Tag Archives: Theatre Games

Jump, Shake Your Booty

My informant has been a dancer since elementary school, and currently dances with her performing arts high school. She told me the following piece of folklore about a pre-performance tradition:

So, after everyone gets ready and is about to go onstage for opening night before a show, everyone like gets together in a big group, and usually we turn off the lights but not always depending on where we are, but we usually turn off the lights, and then we all like get in a circle and its quiet for a few seconds and then sort of spontaneously it starts, we all start like shouting JUMP SHAKE YOUR BOOTY, JUMP JUMP SHAKE YOUR BOOTY and we all jump up and down and shake our butts along with the chant, and I guess it’s for good luck on opening night, I’m not really sure, but, like, we all do it before opening night and I’ve done it at, like, pretty much every show I can remember.

My informant told me she and the other members of her cast would perform this tradition for good luck before a show. She does not know when or where it began, but said it has been around for as long as she can remember. Although my informant is a dancer, she said many of her other friends in other disciplines celebrate this tradition as well, and it appears to be a long standing theatrical tradition across all disciplines. It could be a way to get the cast excited before the show, and to loosen up through the motions in the chant, or simply a way to remind everyone to have fun and enforce comradeship in the cast.

Ghost Potato

Click Here for Audio file of Interview

“So, Ghost Potato is a game, that was passed on to me, uh when I lived in England, by a colleague. And I don’t know where he got it from, whether it’s an ancient game, I am uncertain about that. But in Ghost Potato, a large group of people are divided up into two possible roles: one is Ghost, and the other is Potato. Uhh, the game is then played blindfolded or with closed eyes. Nobody can see anything. And uh, the participants wander around a-a confined space. When they bump into each other, they must gently whisper their identity to one another. So for example, someone would bump into someone and then they’d just go ghost, or like that, or potentially potato. Now, and then the rules of the game state that if a ghost meets a ghost and they, exchange identities, then nothing happens. And if a potato meets a potato, then, nothing happens. But if a ghost should meet a potato, then the potato DIES! That is the rule of the game. And then all dead potatoes move to the side of the room, next to the sensei or referee who’s looking, who’s looking after the whole thing, and um, and then when potatoes, dead potatoes see live potatoes in danger of being caught by ghosts, they are encouraged to make the following sound: oohwoahohoh. Like that, thus warning the still living potatoes, or tubers, uh that they are um, potentially about to be caught. That’s ghost potato.”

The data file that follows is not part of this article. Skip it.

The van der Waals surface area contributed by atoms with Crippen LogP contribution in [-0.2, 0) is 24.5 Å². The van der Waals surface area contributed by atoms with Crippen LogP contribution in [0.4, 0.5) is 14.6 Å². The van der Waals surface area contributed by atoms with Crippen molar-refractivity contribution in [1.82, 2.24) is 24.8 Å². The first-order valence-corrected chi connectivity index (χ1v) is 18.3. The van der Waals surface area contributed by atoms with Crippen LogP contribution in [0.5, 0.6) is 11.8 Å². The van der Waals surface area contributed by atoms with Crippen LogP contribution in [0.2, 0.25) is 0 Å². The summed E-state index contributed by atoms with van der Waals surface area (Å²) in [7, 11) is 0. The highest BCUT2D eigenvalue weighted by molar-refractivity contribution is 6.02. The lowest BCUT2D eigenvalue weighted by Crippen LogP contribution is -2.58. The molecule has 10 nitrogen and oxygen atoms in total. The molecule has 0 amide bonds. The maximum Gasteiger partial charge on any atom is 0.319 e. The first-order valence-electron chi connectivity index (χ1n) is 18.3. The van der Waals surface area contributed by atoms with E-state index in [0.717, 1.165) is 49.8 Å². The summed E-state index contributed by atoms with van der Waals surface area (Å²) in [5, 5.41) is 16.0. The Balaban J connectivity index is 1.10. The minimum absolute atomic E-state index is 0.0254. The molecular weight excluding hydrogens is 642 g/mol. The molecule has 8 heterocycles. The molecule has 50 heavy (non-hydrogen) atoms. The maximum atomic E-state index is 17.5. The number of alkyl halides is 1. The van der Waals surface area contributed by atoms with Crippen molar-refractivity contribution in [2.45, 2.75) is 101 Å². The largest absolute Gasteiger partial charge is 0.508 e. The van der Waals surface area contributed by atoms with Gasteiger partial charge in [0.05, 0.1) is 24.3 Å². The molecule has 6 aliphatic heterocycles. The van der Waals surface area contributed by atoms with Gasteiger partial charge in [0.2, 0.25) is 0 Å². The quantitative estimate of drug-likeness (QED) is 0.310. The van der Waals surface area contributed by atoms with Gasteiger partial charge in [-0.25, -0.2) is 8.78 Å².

“Well, I understand, all walks of life can attempt Ghost Potato, but it is a little dangerous. So I prefer to reserve it for, um, sophisticated, uh, actors, who understand, the dangers of, of the imagination. And uh, I think in my time only one or two people have tipped over the edge and, and sort of lost themselves in the spiritual abyss that awaits them, at the vortex which is Ghost Potato.”


This game allows the players to really have fun, and prevent them from taking themselves too seriously. The rules are extremely simple, and its very funny when Actors, many of whom try to come off as serious artists play something that was probably designed for kindergartners. Its also like a practical joke on the players, because the source, who moderates this game with his students, gets to watch a group of adults wander around a room, bump into each other and whisper.